Categotry Archives: ssh

1

Monitoring CPU and Motherboard Temperatures in Linux

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And so I asked Loni:

is there a way to look at motherboard/cpu temps via an ssh connection?

She said sure!


sudo apt-get install lm-sensors
sudo sensors-detect
sensors

Restart kmod:


sudo /etc/init.d/kmod start

And you will get output that looks something like:

it really was that easy –

Adapter: SMBus I801 adapter at 3000
in0: +1.26 V (min = +0.00 V, max = +3.32 V)
Vcore: +1.14 V (min = +0.00 V, max = +2.99 V)
+3.3V: +3.33 V (min = +0.00 V, max = +4.38 V)
+5V: +5.10 V (min = +0.00 V, max = +6.64 V)
+12V: +12.06 V (min = +0.00 V, max = +15.94 V)
fan1: 2132 RPM (min = 0 RPM)
fan2: 0 RPM (min = 0 RPM)
fan3: 0 RPM (min = 0 RPM)
fan4: 657 RPM (min = 0 RPM)
temp1: +60.0°C (low = -127.0°C, high = +127.0°C)
M/B Temp: +41.0°C (low = -127.0°C, high = +127.0°C)
temp3: +48.0°C (low = -127.0°C, high = +127.0°C)
cpu0_vid: +0.000 V

Joe

for me I got:

sensors
acpitz-virtual-0
Adapter: Virtual device
temp1: +50.0°C (crit = +75.0°C)

k8temp-pci-00c3
Adapter: PCI adapter
Core0 Temp: +75.0°C
Core0 Temp: +72.0°C
Core1 Temp: +74.0°C
Core1 Temp: +73.0°C

(Yes I do have a dual core 64 bit AMD System)

Ahh as always. YMMV (your mileage may vary) applies!

Thanks Loni and Joe

Yup supposed to be 110F/43C here later this week!

Wayno

1

Getting x-windows to work over an ssh connection

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This is something I do so frequently, I don’t even think twice about it.  Yet it does require some tweaking.  So here’s the magic behind getting x-windows to work over an ssh connection.

1.  Let’s make sure you have what we need to get started.  If not already installed, let’s install the openssh-server on both the SERVER and CLIENT machines.

sudo apt-get install openssh-server

2.  Now let’s backup the config files:  (as always the # (octothorpe) is a comment and that, or anything after that does NOT need to be coded!)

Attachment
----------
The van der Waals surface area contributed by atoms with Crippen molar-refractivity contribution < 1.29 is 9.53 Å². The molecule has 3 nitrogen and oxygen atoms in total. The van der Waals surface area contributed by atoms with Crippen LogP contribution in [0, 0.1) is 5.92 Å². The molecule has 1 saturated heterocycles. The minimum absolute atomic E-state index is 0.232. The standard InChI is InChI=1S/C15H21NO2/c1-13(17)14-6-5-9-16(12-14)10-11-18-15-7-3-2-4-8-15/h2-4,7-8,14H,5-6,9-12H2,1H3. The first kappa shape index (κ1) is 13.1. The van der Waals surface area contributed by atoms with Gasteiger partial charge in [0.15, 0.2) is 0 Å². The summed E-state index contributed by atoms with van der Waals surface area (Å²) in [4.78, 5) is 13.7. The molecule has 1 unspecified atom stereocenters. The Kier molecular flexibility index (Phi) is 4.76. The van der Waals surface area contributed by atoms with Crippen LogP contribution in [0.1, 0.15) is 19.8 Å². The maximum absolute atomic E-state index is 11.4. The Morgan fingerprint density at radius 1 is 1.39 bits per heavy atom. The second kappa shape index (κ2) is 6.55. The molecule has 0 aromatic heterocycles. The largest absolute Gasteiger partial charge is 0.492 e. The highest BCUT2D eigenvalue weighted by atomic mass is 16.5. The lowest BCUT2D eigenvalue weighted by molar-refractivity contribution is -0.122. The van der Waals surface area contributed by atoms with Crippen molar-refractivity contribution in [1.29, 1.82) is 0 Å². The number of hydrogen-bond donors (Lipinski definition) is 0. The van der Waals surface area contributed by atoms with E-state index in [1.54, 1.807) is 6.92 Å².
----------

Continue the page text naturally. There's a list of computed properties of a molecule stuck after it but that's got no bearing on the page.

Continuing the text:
cd /etc/ssh  # change to the ssh configuration file directory

3.  First let’s make backup copies of the files:

sudo cp sshd_config sshd_config.org # back up the SERVER config file (WITH D)

sudo cp ssh_config ssh_config.org # copy over the CLIENT  config file (NO D)

4.  Using the editor of your choice, let’s change the files to allow x-11 forwarding.  First the SERVER file

Let’s change the coding!

gksudo gedit sshd_config # edit the SERVER config file (WITH D)

Find the line and make sure it reads:

X11Forwarding yes

There MAYBE an ‘#’ in front of the line, you may need to remove it!

Save the file!

6.  Now we’ll change the client side:


gksudo gedit ssh_config # edit the client side (NO D)

change the lines so they look like:

ForwardX11 yes
ForwardX11Trusted yes

You may need to remove the ‘#’ in front to uncomment.

Save it!

7.  Restart ssh


sudo service ssh restart

8.  Try it!

-X      Enables X11 forwarding.


ssh -X (hostname)

9.  Try to bring up gedit on the client side by simply typing:


gedit

If we did your homework right, gedit will come up on the client machine, running under ssh.  X rides for free.  This is great for remote execution of a programme.  Could be any X programme.

10. The programme will NOT show up on the other computer. However if you want to start something, but let the other person use it,


export DISPLAY=:0.0

You lose control though. (thanks for this tip, Loni)

2

How to do Certificate Based ssh Authentication

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THANKS LONI!

How to do — Certificate Based Authentication

1. Go into .ssh directory

cd ~/.ssh

3. now do:

ssh-keygen

return on all of the prompts (i.e. take all the defaults)

It will look like this:

ssh-keygen
Generating public/private rsa key pair.
Enter file in which to save the key (/home/bart/.ssh/id_rsa):
Enter passphrase (empty for no passphrase):
Enter same passphrase again:
Your identification has been saved in /home/bart/.ssh/id_rsa.
Your public key has been saved in /home/bart/.ssh/id_rsa.pub.
The key fingerprint is:
12:34:56 and so on.
The key’s randomart image is:
+–[ RSA 2048]—-+

4. Enter the following to copy the certificate to the machine:

ssh-copy-id -i ~/.ssh/id_rsa.pub dohnuts

You will get output that looks like:

:~/.ssh$ ssh-copy-id -i ~/.ssh/id_rsa.pub simpsons
The authenticity of host ‘[simpsons.com]:12345 ([12.34.56.153]:12345)’ can’t be established.
RSA key fingerprint is ab:59:27:8a.

Are you sure you want to continue connecting (yes/no)? Yes
Warning: Permanently added ‘[simpsons.com]:12345,[12.34.56.153]:12345’ (RSA) to the list of known hosts.

Now try logging into the machine, with “ssh ‘dohnuts'”, and check in:

.ssh/authorized_keys

to make sure we haven’t added extra keys that you weren’t expecting.

5. Now login, using your password to complete.

6. in the future you would type:

ssh dohnuts

Look Ma, no password!